LOEB CLASSICAL LIBRARY
Cover: Hymns and Epigrams. Lycophron: Alexandra. Aratus: Phaenomena, from Harvard University PressCover: Hymns and Epigrams. Lycophron: Alexandra. Aratus: Phaenomena in HARDCOVER

Loeb Classical Library 129

Hymns and Epigrams. Lycophron: Alexandra. Aratus: Phaenomena

Add to Cart

Product Details

HARDCOVER

$28.00 • £19.95 • €25.00

ISBN 9780674991439

Publication Date: 01/01/1921

Loeb

496 pages

4-1/4 x 6-3/8 inches

2 star maps, index

Loeb Classical Library

World

The digital Loeb Classical Library extends the founding mission of James Loeb with an interconnected, fully searchable, perpetually growing virtual library of all that is important in Greek and Latin literature. Read more about the site’s features »

Callimachus of Cyrene, third century BCE, became after 284 a teacher of grammar and poetry at Alexandria. He was made a librarian in the new library there and prepared a catalogue of its books. He died about 240 BCE. Of his large published output, only 6 hymns, 63 epigrams, and fragments (in Loeb Classical Library no. 421) survive. The hymns are very learned and artificial in style; the epigrams are good (they are also in the Loeb Greek Anthology volumes).

Lycophron of Chalcis in Euboea was a contemporary of Callimachus in Alexandria where he became supervisor of the comedies included in the new library. He wrote a treatise on these and composed tragedies and other poetry. We possess Alexandra or Cassandra, wherein Cassandra foretells the fortune of Troy and the besieging Greeks. This poem is a curiosity—a showpiece of knowledge of obscure stories, names, and words.

Aratus of Soli in Cilicia, ca. 315–245 BCE, was a didactic poet at the court of Antigonus Gonatas of Macedonia, where he wrote his famous astronomical poem Phaenomena (Appearances). He was for a time in the court of Antiochus I of Syria but returned to Macedonia. Phaenomena was highly regarded in antiquity; it was translated into Latin by Cicero, Germanicus Caesar, and Avienus.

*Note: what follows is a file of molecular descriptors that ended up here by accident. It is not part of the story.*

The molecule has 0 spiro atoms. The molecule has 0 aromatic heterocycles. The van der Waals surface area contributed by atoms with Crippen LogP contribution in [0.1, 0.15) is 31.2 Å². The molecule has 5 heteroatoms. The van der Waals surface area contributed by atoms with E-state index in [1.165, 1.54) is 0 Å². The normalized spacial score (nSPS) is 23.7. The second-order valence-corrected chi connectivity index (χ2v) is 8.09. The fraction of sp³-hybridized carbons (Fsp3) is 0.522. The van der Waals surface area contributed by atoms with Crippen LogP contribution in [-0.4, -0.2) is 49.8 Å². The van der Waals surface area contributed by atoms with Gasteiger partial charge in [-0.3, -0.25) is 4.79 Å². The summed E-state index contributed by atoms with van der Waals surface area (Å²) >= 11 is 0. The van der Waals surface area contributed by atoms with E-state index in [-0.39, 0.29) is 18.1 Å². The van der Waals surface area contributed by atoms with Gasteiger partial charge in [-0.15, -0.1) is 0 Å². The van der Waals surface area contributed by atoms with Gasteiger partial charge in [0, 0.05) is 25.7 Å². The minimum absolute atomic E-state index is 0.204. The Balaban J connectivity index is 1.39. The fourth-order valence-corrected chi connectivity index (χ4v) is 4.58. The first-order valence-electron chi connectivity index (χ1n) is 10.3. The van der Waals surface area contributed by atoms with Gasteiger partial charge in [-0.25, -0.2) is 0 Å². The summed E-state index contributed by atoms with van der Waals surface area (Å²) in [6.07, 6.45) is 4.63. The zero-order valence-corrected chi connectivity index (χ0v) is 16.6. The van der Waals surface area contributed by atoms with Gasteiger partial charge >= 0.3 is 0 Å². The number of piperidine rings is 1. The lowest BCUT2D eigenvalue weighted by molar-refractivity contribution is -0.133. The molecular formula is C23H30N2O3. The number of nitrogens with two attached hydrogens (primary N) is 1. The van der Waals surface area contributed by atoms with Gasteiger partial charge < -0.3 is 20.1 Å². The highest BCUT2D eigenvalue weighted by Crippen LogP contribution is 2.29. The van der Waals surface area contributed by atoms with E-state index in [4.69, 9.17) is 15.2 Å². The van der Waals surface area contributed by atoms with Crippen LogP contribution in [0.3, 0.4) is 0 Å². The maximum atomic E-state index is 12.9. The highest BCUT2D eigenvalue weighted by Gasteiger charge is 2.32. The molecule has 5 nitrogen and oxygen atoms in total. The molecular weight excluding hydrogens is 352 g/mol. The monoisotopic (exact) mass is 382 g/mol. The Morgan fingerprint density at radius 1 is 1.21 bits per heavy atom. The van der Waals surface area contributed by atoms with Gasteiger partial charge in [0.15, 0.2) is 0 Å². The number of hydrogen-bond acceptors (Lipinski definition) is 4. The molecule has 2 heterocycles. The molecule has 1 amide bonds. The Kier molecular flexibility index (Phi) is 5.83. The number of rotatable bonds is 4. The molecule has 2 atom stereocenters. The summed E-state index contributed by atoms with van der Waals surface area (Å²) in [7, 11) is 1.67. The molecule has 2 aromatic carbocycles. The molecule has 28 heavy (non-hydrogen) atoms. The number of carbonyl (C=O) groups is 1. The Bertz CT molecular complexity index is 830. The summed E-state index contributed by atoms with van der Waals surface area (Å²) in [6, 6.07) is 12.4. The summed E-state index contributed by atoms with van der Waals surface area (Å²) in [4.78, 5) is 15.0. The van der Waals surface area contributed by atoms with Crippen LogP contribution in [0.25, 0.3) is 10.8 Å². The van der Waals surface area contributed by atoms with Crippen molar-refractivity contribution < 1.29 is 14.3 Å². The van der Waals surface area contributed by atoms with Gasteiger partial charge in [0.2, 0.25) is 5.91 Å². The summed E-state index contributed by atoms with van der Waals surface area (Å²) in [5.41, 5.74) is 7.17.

Recent News

From Our Blog

Jacket: The Number of the Heavens: A History of the Multiverse and the Quest to Understand the Cosmos, by Tom Siegfried, from Harvard University Press

Q&A with Tom Siegfried, author of The Number of the Heavens: A History of the Multiverse and the Quest to Understand the Cosmos

In The Number of the Heavens, Tom Siegfried, the award-winning former editor of Science News, shows that one of the most fascinating and controversial ideas in contemporary cosmology—the existence of multiple parallel universes—has a long and divisive history that continues to this day. We spoke to him about the possible existence of a multiverse and the co

‘manifold glories of classical Greek and Latin’

The digital Loeb Classical Library (loebclassics.com) extends the founding mission of James Loeb with an interconnected, fully searchable, perpetually growing virtual library of all that is important in Greek and Latin literature.